The Scottish Government has said that a new plan to remobilise NHS cancer care is set to put the experience of patients at its heart. It will focus on improving services and ensuring that all patients have access to the best possible treatments.
New positive measures used in response to COVID-19 will be maintained. They include more use of video technology, nationally consistent approaches to prioritisation, innovative triage techniques, and quicker decision making in new treatment options.
The recovery plan will be led by clinical leaders and speciality advisers and will align with the NHS Remobilise, Recover and Re-design framework.
Health Secretary Jeane Freeman said:
“Throughout this pandemic NHS Scotland has remained open, continuing to provide emergency and urgent cancer treatment, as well as maintaining COVID-19 capacity and resilience.
“We have been able to drive forward welcome reforms at pace and take new innovative approaches. We now need to embed these changes for the long term.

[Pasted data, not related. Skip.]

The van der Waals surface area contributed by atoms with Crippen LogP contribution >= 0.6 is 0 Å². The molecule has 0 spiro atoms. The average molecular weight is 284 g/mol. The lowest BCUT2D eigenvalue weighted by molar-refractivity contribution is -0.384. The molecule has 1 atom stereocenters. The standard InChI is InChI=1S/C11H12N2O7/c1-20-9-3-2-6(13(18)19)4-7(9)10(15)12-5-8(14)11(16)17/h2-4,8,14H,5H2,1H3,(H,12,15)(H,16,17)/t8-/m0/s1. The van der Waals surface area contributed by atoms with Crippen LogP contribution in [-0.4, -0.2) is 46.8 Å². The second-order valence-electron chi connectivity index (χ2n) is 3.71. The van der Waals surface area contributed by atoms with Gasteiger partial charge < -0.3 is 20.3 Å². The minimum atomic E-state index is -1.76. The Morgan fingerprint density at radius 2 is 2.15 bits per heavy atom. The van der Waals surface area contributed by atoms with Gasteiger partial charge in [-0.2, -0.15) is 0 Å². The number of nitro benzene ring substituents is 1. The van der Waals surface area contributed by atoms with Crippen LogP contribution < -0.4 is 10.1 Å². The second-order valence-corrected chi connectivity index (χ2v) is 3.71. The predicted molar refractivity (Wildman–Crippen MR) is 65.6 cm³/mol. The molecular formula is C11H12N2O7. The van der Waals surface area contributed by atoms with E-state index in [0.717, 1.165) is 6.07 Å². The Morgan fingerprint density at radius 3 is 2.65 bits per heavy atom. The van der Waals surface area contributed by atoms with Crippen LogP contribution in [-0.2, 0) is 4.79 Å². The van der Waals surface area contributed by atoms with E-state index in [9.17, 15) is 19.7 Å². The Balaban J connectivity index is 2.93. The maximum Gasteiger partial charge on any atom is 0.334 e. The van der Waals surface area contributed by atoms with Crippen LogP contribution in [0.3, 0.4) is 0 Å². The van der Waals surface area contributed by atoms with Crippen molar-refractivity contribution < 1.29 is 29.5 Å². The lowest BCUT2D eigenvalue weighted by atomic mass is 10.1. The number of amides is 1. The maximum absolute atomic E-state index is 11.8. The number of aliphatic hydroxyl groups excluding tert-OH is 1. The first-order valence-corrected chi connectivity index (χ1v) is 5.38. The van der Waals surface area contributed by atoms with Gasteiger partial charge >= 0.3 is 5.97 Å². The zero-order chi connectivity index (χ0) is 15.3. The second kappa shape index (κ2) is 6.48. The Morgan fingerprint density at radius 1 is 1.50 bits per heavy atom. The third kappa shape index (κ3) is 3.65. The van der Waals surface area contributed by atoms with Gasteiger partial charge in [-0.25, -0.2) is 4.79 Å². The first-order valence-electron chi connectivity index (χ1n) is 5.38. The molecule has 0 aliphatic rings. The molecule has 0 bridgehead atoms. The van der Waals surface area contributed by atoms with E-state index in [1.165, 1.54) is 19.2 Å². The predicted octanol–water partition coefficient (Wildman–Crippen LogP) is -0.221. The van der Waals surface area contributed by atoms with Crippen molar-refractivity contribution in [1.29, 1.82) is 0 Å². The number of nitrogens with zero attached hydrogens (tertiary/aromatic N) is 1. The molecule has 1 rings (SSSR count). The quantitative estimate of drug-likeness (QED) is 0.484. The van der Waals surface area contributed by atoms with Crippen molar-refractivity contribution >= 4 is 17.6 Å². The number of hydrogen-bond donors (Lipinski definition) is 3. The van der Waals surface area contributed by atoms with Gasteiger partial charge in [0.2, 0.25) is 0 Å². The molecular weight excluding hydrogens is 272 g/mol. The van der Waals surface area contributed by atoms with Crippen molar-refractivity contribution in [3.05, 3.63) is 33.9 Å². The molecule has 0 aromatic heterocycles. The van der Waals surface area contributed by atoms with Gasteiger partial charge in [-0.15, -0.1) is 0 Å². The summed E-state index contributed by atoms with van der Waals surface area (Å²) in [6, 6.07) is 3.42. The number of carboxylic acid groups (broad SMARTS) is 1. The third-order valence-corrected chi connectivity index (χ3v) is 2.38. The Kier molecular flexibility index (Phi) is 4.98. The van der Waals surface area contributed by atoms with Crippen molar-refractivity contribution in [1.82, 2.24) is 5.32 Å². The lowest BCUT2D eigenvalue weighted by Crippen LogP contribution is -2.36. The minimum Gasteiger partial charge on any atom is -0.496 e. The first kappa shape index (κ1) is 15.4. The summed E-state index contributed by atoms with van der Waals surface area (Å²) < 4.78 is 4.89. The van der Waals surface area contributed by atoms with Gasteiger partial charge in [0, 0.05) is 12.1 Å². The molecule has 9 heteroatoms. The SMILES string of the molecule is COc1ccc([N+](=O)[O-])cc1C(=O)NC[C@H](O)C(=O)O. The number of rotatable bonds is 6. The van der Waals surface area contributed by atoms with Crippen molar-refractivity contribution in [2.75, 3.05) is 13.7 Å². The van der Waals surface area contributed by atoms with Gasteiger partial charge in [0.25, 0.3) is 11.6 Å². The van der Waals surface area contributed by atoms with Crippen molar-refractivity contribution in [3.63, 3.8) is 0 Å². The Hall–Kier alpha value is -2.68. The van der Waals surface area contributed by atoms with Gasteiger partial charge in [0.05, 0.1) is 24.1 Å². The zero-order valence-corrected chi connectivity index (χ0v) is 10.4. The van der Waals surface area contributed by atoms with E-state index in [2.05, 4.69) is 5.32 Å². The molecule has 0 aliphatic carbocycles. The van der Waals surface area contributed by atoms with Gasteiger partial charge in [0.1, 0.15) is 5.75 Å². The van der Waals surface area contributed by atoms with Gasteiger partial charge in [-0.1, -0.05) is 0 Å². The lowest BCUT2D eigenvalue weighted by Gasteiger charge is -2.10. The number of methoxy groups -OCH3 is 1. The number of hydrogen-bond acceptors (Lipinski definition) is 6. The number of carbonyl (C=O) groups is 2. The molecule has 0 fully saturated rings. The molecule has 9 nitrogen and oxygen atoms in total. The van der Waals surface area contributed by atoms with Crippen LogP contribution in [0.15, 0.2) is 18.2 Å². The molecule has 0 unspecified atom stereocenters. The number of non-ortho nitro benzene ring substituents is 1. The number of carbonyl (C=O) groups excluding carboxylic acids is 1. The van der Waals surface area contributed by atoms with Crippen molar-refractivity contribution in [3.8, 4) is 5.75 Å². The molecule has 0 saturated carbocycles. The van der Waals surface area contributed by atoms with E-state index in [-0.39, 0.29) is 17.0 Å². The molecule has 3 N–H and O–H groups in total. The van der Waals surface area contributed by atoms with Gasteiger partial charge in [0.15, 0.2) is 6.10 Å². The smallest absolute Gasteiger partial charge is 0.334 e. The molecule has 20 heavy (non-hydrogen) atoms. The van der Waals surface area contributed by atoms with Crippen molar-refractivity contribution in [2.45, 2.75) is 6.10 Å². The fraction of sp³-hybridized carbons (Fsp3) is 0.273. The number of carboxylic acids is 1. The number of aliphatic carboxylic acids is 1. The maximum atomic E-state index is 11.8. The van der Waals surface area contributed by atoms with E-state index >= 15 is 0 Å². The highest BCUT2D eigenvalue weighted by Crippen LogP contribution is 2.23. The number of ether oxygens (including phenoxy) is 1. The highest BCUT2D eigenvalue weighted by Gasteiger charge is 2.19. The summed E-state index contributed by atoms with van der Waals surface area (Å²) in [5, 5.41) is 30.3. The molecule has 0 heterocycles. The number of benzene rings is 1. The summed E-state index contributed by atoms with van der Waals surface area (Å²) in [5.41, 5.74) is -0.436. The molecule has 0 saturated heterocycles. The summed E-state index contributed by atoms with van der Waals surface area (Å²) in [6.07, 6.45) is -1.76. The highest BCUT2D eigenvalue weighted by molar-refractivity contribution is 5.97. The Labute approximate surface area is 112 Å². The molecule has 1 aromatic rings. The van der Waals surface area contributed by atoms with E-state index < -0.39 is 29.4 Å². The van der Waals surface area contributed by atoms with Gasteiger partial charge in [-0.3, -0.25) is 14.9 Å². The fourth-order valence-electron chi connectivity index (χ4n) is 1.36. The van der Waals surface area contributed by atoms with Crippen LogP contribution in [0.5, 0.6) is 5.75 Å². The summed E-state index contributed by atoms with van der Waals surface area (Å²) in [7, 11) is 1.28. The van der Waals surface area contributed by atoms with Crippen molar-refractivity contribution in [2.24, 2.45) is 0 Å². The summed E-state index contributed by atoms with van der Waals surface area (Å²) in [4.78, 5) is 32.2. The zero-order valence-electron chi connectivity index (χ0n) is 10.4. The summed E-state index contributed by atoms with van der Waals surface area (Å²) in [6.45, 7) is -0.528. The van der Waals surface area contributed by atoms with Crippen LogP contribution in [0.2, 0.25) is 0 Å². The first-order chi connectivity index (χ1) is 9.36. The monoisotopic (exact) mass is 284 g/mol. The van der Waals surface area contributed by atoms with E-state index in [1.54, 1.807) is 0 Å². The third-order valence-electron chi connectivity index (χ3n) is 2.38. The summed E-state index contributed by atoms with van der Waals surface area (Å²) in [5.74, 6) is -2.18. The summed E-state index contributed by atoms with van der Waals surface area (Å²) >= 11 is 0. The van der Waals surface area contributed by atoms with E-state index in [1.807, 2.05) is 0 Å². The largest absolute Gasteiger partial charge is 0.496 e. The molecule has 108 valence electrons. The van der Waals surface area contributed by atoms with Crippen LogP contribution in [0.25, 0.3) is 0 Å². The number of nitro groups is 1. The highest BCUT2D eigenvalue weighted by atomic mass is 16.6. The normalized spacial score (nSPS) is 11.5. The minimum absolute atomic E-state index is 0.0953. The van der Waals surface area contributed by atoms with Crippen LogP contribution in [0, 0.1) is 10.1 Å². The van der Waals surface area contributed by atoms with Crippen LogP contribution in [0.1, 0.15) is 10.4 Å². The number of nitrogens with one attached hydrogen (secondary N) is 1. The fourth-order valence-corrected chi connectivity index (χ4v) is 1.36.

“The plan will continue the momentum of these approaches to service improvement, ensure patients have the best available treatment and care across Scotland, and make sure that our diagnostic pathways for people who may have cancer are as smooth and timely as possible.
“Understanding and improving the experience of patients will be at the centre of this plan – and the safety of patients and staff will continue to be our priority.”
Chair of the Scottish Cancer Coalition Claire Donaghy said:
“The Scottish Cancer Coalition have been concerned about the impact of COVID-19 on cancer services and are pleased to hear the announcement that the Scottish Government are going to develop a cancer recovery plan.
“Members of the coalition presented their priorities for cancer services recovery to the Scottish Government earlier this month, and are encouraged to know that this has informed the Cabinet Secretary’s advice to progress with a recovery plan. We are looking forward to engaging further in the development of this plan in the coming weeks.”
This circular is being shared under the Open Government Copyright licence.